• John Ng

Thoughts on "Crime Distortion within the NYPD" by Thomas & Wolff

Updated: Feb 3, 2021

Article Summary: Thomas & Wolff (2020) present a possible method to quantify how much crime was distorted between 2000 and 2013 at the NYPD. They specifically focus on statistics related to burglary because its availability. They offer a ratio calculation whereby possible crime misclassifications (downgraded versions of burglary, e.g., criminal mischief) are compared against actual reports of burglary. The higher the ratio, the authors argue, reflects a greater level of crime distortion or crimes being downgraded (for example, higher levels of petit larceny with a corresponding reduction in burglary reports). Their first analysis was to examine group-based trajectories and they observed three distinct groups - those with the lowest crime severity ratio, those who had a slight increase in crime severity, and then the third group that showed the largest increase. Then they looked at precinct level characteristics (e.g., measures of affluence, commanding officer's rank, rate of officers per 1,000 precinct residents, etc) to see how those factors contributed to these distinct trajectories. Characteristics that were significant included precinct affluence, number of residents sentenced to prison, percentage of the district that was foreign born and age cohorts, and population density.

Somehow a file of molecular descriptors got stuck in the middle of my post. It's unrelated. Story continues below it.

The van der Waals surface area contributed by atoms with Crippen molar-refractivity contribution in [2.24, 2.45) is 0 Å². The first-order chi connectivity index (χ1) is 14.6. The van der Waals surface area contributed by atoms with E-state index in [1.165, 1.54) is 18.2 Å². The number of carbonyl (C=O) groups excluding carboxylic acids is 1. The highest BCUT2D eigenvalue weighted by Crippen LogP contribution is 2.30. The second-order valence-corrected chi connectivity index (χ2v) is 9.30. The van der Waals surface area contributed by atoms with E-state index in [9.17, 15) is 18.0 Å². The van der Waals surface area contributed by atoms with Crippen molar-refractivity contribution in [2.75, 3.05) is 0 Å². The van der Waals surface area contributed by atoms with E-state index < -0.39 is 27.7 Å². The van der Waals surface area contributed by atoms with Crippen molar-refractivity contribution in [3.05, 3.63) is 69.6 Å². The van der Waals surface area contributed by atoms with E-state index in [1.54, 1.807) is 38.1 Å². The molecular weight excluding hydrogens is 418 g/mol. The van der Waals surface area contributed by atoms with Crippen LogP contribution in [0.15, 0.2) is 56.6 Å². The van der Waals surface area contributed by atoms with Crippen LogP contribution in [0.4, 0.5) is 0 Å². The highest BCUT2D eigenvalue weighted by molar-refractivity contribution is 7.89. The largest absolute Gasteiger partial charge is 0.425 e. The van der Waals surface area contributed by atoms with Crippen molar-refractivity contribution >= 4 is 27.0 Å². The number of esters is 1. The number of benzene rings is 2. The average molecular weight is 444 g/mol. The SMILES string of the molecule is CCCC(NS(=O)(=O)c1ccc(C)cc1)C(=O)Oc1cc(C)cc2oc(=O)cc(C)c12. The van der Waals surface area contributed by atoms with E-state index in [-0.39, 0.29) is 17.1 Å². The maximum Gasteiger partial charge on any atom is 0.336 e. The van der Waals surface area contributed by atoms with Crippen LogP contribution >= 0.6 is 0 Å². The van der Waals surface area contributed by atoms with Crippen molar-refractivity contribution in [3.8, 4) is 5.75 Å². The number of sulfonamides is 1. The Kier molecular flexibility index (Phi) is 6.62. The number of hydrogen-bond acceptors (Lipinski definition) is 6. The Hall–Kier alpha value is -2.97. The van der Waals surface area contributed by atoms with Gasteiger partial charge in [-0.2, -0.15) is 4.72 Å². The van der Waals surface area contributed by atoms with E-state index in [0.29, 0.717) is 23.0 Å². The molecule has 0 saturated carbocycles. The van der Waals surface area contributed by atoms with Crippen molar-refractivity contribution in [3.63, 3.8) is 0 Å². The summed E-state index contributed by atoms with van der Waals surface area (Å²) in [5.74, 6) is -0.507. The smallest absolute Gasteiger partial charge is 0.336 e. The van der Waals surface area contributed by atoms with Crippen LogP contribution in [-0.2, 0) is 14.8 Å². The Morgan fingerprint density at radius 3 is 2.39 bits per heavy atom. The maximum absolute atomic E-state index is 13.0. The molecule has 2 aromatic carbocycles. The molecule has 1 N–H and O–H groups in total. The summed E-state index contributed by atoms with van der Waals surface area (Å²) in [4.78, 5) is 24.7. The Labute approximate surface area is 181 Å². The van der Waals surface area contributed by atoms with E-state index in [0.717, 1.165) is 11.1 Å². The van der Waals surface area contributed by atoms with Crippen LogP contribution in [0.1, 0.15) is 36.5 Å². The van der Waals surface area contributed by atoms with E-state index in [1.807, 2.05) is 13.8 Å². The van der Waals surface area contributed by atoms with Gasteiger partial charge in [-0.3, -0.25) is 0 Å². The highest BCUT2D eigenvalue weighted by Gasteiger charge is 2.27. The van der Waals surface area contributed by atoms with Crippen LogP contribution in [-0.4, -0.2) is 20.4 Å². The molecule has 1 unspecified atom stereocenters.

Reflections: Although there's a possibility of crime distortion, it's important to consider that there are several factors that can affect how crime is being reported (see Porter et al., 2020) including as the authors note, police discretion. Officers interpret and gather evidence of a crime, then based on this evidence, they determine how a crime is recorded. More serious crimes could potentially be downgraded because of an intentional lack of investigative integrity. Regardless of whether an agency adheres to CompStat principles or not, there should be checks and balances to ensure that a criminal incident is thoroughly investigated, documented, and reviewed by supervisors. In some cases, there may not be a nefarious reason for officers to code incidents in certain ways - in some cases, officers come across an uncooperative complainant or witness, or that there may not be sufficient evidence to suggest a certain offence occurred. Officers should be coding crimes based on what evidence exists and based on local law. Similarly, it's possible that how an incident is coded could change based on further investigation - crime statistics are dynamic.